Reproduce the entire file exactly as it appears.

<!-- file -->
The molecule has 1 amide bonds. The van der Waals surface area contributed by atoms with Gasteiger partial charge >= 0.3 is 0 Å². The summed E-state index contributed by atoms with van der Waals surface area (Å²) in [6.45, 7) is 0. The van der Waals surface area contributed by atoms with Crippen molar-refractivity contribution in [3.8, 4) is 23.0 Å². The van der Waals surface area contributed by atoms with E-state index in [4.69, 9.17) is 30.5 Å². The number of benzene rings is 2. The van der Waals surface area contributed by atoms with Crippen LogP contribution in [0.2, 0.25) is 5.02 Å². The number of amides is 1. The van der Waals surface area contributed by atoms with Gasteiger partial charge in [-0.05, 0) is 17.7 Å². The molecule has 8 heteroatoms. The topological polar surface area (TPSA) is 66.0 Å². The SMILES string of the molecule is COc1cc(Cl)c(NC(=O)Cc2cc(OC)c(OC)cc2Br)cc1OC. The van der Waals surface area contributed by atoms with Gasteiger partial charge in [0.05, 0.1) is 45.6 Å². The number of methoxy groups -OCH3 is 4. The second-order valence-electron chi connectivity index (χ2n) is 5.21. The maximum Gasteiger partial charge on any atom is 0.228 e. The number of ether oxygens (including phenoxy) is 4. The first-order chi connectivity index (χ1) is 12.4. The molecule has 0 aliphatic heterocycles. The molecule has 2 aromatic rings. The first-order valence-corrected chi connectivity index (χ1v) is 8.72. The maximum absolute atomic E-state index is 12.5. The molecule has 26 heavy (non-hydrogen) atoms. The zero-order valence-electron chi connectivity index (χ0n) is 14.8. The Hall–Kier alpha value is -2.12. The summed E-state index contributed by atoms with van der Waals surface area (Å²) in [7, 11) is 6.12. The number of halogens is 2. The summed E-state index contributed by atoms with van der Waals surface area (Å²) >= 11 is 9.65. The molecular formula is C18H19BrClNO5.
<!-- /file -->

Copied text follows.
The molecule has 1 amide bonds. The van der Waals surface area contributed by atoms with Gasteiger partial charge >= 0.3 is 0 Å². The summed E-state index contributed by atoms with van der Waals surface area (Å²) in [6.45, 7) is 0. The van der Waals surface area contributed by atoms with Crippen molar-refractivity contribution in [3.8, 4) is 23.0 Å². The van der Waals surface area contributed by atoms with E-state index in [4.69, 9.17) is 30.5 Å². The number of benzene rings is 2. The van der Waals surface area contributed by atoms with Crippen LogP contribution in [0.2, 0.25) is 5.02 Å². The number of amides is 1. The van der Waals surface area contributed by atoms with Gasteiger partial charge in [-0.05, 0) is 17.7 Å². The molecule has 8 heteroatoms. The topological polar surface area (TPSA) is 66.0 Å². The SMILES string of the molecule is COc1cc(Cl)c(NC(=O)Cc2cc(OC)c(OC)cc2Br)cc1OC. The van der Waals surface area contributed by atoms with Gasteiger partial charge in [0.05, 0.1) is 45.6 Å². The number of methoxy groups -OCH3 is 4. The second-order valence-electron chi connectivity index (χ2n) is 5.21. The maximum Gasteiger partial charge on any atom is 0.228 e. The number of ether oxygens (including phenoxy) is 4. The first-order chi connectivity index (χ1) is 12.4. The molecule has 0 aliphatic heterocycles. The molecule has 2 aromatic rings. The first-order valence-corrected chi connectivity index (χ1v) is 8.72. The maximum absolute atomic E-state index is 12.5. The molecule has 26 heavy (non-hydrogen) atoms. The zero-order valence-electron chi connectivity index (χ0n) is 14.8. The Hall–Kier alpha value is -2.12. The summed E-state index contributed by atoms with van der Waals surface area (Å²) in [7, 11) is 6.12. The number of halogens is 2. The summed E-state index contributed by atoms with van der Waals surface area (Å²) >= 11 is 9.65. The molecular formula is C18H19BrClNO5.